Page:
Opinion & Analysis

Don’t look only to Brussels to increase the supply of safe assets in the European Union

A sufficient supply of safe assets denominated in euros is critical if the European Union is to achieve a full banking and capital markets union.

Executive summary

A sufficient supply of safe assets denominated in euros is critical if the European Union is to achieve full banking and capital markets union while fostering the euro’s international role. The European debate on developing the supply of safe assets has so far focused on the possible creation of a common safe asset. This has tended to underplay the potential contribution of sovereign assets. Expanding the supply of national safe assets, notably through the gradual implementation of fiscal and growth-oriented structural policies in euro-area countries, leading to upgrading of their sovereign ratings, provides a promising, and perhaps more feasible, option. An upgrade to triple A of those euroarea countries that are currently rated double A could produce substantially more safe assets than most common safe asset proposals, including those based on the development of synthetic safe assets.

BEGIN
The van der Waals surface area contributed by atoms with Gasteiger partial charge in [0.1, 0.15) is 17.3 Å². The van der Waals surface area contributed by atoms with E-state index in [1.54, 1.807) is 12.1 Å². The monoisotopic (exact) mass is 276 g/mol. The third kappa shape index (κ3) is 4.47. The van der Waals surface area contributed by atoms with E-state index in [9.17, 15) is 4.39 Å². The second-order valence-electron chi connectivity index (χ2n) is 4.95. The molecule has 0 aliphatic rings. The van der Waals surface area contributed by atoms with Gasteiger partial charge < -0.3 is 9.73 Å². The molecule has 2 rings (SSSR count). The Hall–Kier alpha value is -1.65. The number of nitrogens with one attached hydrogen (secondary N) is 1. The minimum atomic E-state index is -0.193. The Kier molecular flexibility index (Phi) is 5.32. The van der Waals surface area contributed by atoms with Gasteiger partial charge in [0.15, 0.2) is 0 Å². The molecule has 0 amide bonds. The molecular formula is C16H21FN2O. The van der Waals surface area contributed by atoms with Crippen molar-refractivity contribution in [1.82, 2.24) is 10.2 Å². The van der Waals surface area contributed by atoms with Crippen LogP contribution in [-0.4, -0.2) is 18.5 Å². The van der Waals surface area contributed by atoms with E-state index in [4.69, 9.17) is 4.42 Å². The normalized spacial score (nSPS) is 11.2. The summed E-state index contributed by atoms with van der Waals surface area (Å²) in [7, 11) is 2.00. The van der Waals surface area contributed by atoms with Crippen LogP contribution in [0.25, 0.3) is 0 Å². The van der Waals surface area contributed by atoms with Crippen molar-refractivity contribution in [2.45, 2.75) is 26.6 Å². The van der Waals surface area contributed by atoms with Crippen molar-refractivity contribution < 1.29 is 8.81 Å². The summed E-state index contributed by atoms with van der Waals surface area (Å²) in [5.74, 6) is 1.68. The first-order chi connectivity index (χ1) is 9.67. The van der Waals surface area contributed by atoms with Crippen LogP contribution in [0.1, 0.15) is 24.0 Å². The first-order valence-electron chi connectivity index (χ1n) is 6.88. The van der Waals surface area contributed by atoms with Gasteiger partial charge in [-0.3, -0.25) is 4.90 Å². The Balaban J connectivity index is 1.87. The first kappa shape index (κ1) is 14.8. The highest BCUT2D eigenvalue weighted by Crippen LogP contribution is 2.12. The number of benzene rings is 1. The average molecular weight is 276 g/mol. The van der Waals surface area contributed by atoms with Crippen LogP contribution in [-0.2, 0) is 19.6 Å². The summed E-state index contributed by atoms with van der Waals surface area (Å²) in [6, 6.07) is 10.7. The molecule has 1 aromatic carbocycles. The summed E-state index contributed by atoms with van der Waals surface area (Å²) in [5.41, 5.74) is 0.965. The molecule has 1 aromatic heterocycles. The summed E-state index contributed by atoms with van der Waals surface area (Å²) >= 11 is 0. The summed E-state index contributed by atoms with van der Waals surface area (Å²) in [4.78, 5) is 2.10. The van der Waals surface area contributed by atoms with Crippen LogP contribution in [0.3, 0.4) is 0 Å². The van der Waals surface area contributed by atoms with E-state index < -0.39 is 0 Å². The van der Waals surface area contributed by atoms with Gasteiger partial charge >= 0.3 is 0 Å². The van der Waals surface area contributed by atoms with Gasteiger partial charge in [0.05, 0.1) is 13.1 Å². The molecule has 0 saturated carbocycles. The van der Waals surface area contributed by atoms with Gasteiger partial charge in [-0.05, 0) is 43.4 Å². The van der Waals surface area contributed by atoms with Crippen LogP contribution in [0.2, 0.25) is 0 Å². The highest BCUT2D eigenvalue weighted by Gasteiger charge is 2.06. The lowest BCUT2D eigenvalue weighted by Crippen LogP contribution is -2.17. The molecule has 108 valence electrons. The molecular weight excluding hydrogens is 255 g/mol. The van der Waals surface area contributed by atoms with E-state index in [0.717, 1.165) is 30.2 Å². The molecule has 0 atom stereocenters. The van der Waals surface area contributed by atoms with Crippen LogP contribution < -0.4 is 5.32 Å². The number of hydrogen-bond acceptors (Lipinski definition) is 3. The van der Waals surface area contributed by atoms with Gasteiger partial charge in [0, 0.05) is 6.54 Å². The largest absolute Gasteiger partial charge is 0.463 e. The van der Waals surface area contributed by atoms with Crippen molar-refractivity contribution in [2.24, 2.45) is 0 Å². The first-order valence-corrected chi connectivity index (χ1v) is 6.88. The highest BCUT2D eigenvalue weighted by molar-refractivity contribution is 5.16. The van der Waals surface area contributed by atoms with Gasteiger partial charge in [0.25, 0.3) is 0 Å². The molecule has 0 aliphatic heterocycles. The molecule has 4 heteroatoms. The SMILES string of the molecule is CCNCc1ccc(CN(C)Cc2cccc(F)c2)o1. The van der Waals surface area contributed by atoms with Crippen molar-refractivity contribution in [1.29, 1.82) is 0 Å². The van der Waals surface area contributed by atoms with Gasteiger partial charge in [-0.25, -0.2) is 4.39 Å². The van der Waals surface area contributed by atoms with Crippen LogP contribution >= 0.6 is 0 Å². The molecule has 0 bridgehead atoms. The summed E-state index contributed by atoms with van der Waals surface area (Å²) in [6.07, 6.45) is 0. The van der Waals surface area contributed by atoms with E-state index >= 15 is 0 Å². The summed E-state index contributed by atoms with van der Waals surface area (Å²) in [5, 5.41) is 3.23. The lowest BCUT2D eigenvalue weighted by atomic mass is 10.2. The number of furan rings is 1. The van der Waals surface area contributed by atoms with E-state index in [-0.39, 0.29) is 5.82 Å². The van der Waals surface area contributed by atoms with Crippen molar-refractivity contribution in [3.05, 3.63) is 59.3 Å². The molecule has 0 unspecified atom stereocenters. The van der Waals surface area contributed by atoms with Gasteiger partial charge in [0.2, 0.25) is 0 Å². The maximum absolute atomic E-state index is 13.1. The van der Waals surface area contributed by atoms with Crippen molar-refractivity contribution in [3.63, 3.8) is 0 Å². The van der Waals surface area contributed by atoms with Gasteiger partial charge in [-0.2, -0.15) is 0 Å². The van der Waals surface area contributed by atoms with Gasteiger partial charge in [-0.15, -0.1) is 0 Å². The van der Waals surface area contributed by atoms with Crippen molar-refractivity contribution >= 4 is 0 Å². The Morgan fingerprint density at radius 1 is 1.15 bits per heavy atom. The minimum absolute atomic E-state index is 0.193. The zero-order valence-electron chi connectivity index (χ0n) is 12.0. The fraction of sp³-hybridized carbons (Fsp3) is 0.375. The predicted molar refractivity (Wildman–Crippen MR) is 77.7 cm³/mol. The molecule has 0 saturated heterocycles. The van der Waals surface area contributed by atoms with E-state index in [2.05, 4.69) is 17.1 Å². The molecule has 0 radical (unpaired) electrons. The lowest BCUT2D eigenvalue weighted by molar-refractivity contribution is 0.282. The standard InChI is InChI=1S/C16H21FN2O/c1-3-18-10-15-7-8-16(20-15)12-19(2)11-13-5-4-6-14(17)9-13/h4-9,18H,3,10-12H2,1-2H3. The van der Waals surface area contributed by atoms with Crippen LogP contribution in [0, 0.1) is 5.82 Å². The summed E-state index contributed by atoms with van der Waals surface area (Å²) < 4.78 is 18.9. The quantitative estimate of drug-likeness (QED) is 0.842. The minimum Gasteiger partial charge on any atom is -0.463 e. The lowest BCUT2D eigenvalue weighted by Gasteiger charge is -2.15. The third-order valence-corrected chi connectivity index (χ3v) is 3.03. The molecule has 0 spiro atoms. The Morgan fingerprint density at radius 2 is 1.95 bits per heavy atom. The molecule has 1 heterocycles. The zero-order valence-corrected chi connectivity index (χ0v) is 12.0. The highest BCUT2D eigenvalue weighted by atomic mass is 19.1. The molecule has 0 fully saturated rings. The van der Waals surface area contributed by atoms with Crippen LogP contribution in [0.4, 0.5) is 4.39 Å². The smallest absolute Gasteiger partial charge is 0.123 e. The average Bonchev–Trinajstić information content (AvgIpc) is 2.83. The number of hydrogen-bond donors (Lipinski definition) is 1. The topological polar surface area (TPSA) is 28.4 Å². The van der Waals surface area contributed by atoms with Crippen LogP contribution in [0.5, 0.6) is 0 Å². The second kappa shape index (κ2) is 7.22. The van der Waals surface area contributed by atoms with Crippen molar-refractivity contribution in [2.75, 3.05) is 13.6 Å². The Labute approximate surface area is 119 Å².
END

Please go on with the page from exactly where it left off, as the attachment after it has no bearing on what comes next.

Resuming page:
There has been a remarkable increase in the share of supranational assets in the stock of euro-based safe assets since 2008, reflecting downgrades in sovereign ratings and the EU’s financial responses to the euroarea crisis and the pandemic. However, safe assets in euro remain dominated by those issued by euroarea governments.

Although common safe assets have certain advantages over national safe assets, reflecting their built-in risk diversification properties, there is currently not much political appetite for such proposals. Meanwhile, sovereign safe assets already offer many of the advantages of common safe assets.

Sound fiscal policies and growth-stimulating reformswhich are in any case desirableshould be implemented to improve the credit ratings of euroarea sovereigns. This might not be politically feasible in the short-term, given the difficult economic environment currently faced by the EU, but it should be a key component of the EU’s medium-term safe asset strategy. Should the political consensus be found to create a common safe asset, such an asset could be incorporated into the euro area’s existing safe asset system, reinforcing its positive effects.